Sarah Ryan, Interpretation and Translation Training Specialist, presented a 2-day, virtual medical interpretation training to 13 bilingual Erlanger employees. The training specifically focused on learning and implementing specialized Spanish vocabulary for diabetes, cardiovascular health, and women’s health. This was not a certification course, but certification next steps were discussed for those attendees that were interested.
TLC recently helped the Tennessee Justice Center with a translation project. The Tennessee Justice Center is a nonprofit that helps families and individuals in marginalized communities navigate public benefits programs to get vital services such as health coverage, long-term supports and services, and food assistance. TLC translated a flyer and a postcard that summarize the health care and nutrition supports that are available to inform people who may not be aware of the programs and are newly eligible due to the economic impacts of the COVID-19 pandemic into Spanish, Arabic, and Somali. The translation of these documents will greatly increase the number of people who will have access to the information they contain concerning TennCare, CoverKids, SNAP, WIC, and Pandemic-EBT.
TLC is pleased to report that our students from our spring term ranked our language classes 4.91/5.00 in our end of term satisfaction survey. An amazing 93% ranked us a 5.00.
“I like the small size of the class; the balance of listening, speaking, and writing practice; and the teacher’s style and personality,” wrote one student.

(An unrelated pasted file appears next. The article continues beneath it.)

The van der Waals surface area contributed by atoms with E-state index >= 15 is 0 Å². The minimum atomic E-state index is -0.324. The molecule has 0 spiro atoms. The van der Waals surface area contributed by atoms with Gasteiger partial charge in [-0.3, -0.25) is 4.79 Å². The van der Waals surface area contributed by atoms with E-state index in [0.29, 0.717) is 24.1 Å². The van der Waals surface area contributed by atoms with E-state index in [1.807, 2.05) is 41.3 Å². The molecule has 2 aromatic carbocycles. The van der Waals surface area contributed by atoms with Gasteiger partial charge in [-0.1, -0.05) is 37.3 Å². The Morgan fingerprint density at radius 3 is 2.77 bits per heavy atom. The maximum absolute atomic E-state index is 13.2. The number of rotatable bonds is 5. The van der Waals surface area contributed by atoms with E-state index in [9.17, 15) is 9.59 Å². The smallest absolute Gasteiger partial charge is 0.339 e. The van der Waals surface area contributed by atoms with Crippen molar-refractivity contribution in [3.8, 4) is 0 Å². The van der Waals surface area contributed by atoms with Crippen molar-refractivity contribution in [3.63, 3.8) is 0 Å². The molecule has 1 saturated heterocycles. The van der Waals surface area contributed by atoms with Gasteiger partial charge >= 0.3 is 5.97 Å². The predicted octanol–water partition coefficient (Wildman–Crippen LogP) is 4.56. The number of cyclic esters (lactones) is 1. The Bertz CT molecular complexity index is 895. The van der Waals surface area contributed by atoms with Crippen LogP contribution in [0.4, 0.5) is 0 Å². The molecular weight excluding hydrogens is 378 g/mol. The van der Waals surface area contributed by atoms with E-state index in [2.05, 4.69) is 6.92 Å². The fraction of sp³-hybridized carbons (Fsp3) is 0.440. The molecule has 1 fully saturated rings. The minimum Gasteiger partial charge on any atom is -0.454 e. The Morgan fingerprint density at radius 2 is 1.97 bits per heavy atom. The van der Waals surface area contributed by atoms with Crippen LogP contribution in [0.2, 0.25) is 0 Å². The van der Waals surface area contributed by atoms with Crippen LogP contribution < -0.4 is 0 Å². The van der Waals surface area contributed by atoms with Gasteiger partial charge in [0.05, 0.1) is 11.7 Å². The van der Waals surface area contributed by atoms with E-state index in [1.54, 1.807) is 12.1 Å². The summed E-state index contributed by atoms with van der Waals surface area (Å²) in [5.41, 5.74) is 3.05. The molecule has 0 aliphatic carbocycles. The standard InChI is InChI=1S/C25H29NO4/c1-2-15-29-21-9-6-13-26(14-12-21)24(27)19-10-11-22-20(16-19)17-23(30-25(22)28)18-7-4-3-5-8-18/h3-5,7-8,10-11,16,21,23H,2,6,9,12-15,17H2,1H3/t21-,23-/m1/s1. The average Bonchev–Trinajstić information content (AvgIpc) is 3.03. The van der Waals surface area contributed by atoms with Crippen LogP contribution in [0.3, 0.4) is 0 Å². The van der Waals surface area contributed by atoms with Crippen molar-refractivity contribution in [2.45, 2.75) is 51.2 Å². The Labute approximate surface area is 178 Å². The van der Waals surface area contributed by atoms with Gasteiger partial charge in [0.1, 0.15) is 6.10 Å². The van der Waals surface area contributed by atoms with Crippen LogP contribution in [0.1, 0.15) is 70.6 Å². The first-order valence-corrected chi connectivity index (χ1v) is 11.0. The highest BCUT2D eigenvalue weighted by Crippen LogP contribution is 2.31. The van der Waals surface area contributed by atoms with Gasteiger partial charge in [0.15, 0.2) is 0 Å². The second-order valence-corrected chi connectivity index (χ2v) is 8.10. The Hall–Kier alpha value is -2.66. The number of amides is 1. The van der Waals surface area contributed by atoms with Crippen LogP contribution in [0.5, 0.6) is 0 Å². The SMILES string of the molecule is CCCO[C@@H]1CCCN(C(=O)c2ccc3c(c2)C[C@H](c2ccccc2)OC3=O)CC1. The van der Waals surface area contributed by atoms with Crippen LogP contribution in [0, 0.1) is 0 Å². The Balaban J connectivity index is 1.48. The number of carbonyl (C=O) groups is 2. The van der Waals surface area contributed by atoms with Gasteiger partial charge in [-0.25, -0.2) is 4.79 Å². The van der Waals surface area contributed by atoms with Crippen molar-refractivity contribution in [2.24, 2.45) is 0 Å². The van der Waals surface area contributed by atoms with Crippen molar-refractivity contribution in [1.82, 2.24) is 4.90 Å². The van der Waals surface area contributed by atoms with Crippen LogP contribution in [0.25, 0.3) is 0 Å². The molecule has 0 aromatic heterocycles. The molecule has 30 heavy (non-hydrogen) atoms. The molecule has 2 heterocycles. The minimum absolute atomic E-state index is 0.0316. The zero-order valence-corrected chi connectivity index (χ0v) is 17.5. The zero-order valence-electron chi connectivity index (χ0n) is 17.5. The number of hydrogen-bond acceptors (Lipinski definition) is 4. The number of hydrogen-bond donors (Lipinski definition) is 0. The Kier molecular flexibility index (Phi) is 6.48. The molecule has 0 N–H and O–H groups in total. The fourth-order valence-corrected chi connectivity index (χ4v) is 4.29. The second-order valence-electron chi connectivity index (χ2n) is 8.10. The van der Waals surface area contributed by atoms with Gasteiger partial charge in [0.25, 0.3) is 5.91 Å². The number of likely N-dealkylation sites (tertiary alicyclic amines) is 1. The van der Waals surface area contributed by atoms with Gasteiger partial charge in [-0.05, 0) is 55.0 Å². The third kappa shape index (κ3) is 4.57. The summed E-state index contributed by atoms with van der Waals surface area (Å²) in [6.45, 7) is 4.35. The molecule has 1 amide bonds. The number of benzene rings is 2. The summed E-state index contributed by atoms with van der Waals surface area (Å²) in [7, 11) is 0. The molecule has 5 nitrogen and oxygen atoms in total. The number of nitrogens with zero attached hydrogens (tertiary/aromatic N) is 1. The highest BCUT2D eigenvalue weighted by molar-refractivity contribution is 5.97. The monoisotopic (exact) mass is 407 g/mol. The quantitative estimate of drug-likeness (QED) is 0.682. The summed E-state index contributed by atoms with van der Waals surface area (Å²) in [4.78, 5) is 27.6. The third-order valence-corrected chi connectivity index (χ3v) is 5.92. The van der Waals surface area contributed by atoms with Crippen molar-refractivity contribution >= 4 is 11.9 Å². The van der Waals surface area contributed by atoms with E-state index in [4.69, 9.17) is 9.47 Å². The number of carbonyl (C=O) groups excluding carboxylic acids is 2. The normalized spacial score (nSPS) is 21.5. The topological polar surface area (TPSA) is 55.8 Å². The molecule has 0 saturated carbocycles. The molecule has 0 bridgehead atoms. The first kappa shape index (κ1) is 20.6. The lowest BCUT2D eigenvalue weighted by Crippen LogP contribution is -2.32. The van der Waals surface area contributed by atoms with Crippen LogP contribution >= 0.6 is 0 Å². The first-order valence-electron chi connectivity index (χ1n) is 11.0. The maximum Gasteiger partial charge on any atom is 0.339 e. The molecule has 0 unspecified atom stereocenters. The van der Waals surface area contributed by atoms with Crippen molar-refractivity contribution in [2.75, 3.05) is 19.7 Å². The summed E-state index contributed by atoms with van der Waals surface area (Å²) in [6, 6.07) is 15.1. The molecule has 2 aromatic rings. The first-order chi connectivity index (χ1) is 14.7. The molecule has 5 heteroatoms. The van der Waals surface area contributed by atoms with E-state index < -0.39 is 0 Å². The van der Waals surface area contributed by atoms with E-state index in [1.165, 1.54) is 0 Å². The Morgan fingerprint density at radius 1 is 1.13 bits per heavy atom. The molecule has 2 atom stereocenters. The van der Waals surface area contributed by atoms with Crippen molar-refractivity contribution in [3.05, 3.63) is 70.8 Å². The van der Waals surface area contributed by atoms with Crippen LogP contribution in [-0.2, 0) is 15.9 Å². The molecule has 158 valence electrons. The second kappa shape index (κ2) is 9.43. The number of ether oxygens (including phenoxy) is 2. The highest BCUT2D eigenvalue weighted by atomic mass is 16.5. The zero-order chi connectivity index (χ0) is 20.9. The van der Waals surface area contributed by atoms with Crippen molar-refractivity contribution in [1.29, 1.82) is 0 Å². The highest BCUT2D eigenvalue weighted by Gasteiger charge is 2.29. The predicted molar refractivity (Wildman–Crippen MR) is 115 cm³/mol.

“This class is always a highlight for me each week. It’s been a lot of fun spending time with other people at my language level so that we can interact with one another,” writes another student.
We are thrilled that we are meeting your language learning needs and appreciate everyone who submitted feedback. Thank you!
TLC Project Manager and Interpreter Richard Ponce de Leon assisted TIME Magazine journalist Abigail Abrams interview six Spanish-speaking migrant workers in East Tennessee. Abrams was writing an article on COVID-19 vaccine rollout across the nation. The workers harvest and process tomatoes at Jones & Church Farm in Unicoi, Tennessee.
Read the published article here.
Congratulations to Dennis Caffrey – instructor, trainer and interpreter for TLC for many years – on being recognized by Hands On Nashville with a Mary Catherine Strobel Volunteer Award for his volunteer work with Siloam Health.
As Siloam navigated serving on the frontlines of the pandemic with an incredibly diverse patient base, Dennis was the steady go-between communicator as staff cared for COVID-19 patients, educated others about the risks of the coronavirus, and eventually began administering vaccines to patients. His help in not only interpreting one language from another but overcoming cultural barriers ensured patients felt comfortable, heard, and that their needs were being met.
Dennis started to learn Spanish when he was 8-years-old, and advanced his knowledge of the language throughout college. Dennis spent 15 years of his Air Force career working in and with Latin America. Shortly after retiring from the Center for Hemispheric Defense Studies at the National Defense University in Washington, D.C., he and his wife moved to Murfreesboro, TN.
“After about four months of ‘doing nothing,’ I took a course to become a medical interpreter and it was there that I learned about Siloam,” Dennis says. “It seemed like the perfect way for me to share my language and cultural skills while helping our non-English speaking neighbors deal with their health needs. That was by far the best decision I made since retirement.”
Dennis began volunteering with Siloam in 2010, and has been volunteering longer than the majority of Siloam Health’s staff. In 2020, he reached the milestone of 5,000 hours served with Siloam, completing 500 of those last year alone.